Membership growth in Australia slowed to 1.4% in 2017 – the lowest annual membership growth rate for the country since 2001 when membership decreased by 0.6%. The number of congregations decreased by six during the year – the largest decrease in the number of congregations since 2004. The Church had reported a period of accelerated growth between 2005 and 2015 as church membership increased from 111,098 to 146,443, the number of congregations increased from 285 to 309, and the number of stakes increased from 32 to 38. There were some years during this period when membership growth rates ranged from 3-5% - some of the most rapid membership growth reported by the Church in a developed country within recent memory.
10. Congregation Consolidations Continue in Venezuela
The Church in Venezuela continues to report steady decreases in the number of congregations and slowing membership growth rates. During 2018, the number of congregations decreased by approximately 15 and the annual membership growth rate for 2017 was 0.5% - the lowest ever reported by the Church in Venezuela since its initial establishment in the country in 1966. The Church also discontinued a stake in Venezuela for the first time in its history during 2018 – the San Cristóbal Venezuela Stake. The number of wards/branches has decreased from its all-time high of 283 in 2011 to 231 at present – an 18% decrease. Political and economic crisis appear primarily to blame for the Church’s struggles with growth during the 2010s. Furthermore, many active members have fled the country to pursue better living conditions in neighboring nations. Notwithstanding these difficulties, the Church continues to operate its four Venezuelan missions and even organized one new stake in 2018 (Coro Venezuela Stake) albeit this new stake appeared to be organized primarily to reduce travel times for members rather than because of church growth in the area.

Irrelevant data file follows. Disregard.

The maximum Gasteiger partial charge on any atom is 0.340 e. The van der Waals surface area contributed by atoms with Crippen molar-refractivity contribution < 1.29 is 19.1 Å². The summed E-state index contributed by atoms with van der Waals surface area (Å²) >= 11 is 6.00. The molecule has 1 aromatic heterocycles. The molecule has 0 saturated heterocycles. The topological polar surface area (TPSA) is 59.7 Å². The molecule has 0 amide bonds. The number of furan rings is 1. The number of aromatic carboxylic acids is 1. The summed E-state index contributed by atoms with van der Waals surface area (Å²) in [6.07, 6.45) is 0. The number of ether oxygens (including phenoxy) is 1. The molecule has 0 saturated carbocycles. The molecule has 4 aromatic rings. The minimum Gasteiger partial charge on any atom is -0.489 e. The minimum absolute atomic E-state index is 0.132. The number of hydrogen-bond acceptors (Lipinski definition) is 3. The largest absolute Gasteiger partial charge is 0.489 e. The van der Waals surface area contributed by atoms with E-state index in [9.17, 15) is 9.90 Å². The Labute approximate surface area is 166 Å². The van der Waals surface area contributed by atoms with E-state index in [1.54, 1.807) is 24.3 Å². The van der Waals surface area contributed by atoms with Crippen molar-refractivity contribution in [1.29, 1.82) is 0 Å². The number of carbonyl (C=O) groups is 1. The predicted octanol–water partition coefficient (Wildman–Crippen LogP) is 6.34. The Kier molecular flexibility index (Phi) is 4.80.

The subjective nature of determining which missionary and church growth developments numbered among the most significant for 2018 constitutes the greatest limitation to this article. Some developments have likely been unknown to the author due to limited access to statistical data and a lack of reports from members, missionaries, and church leaders from some areas of the world. Data obtained regarding the organization of new congregations/stakes and the expansion of national outreach was retrieved from official Church sources such as lds.org/maps. Local member, full-time missionary, and church leader reports also contributed to the findings in this case study. Official country-by-country membership data for year-end 2018 will likely not become available until April 2019 shortly after General Conference. Some 2018 data regarding congregational growth and stake and district growth in this case study may be inaccurate due to lags in the Church updating congregational and organizational totals for the year 2018.
 Amankwah, Samuel Agyei. “First Four Missionaries from Guinea Ready to Serve,” africawest.lds.org. Accessed May 2018. https://africawest.lds.org/first-four-missionaries-from-guinea-ready-to-serve?lang=eng-afw
 Vinson, Terence M. “Area Presidency August Message.” Africawest.lds.org. Accessed 31 December 2018. https://africawest.lds.org/august-area-presidency-message
 Weaver, Sarah Jane. “’Central America Has a Bright Future,’ Says Elder Quentin L. Cook.” Church News. 4 April 2018. https://www.lds.org/church/news/central-america-has-a-bright-future-says-elder-quentin-l-cook?lang=eng
 Oaks, Dallin H. “Parents and Children.” Lds.org, accessed 3 January 2019. https://www.lds.org/general-conference/2018/10/parents-and-children?lang=eng
 “Volunteers in Turkey Temporarily Reassigned,” Mormon Newsroom. 29 April 2018. https://www.mormonnewsroom.org/article/volunteers-in-turkey-temporarily-reassigned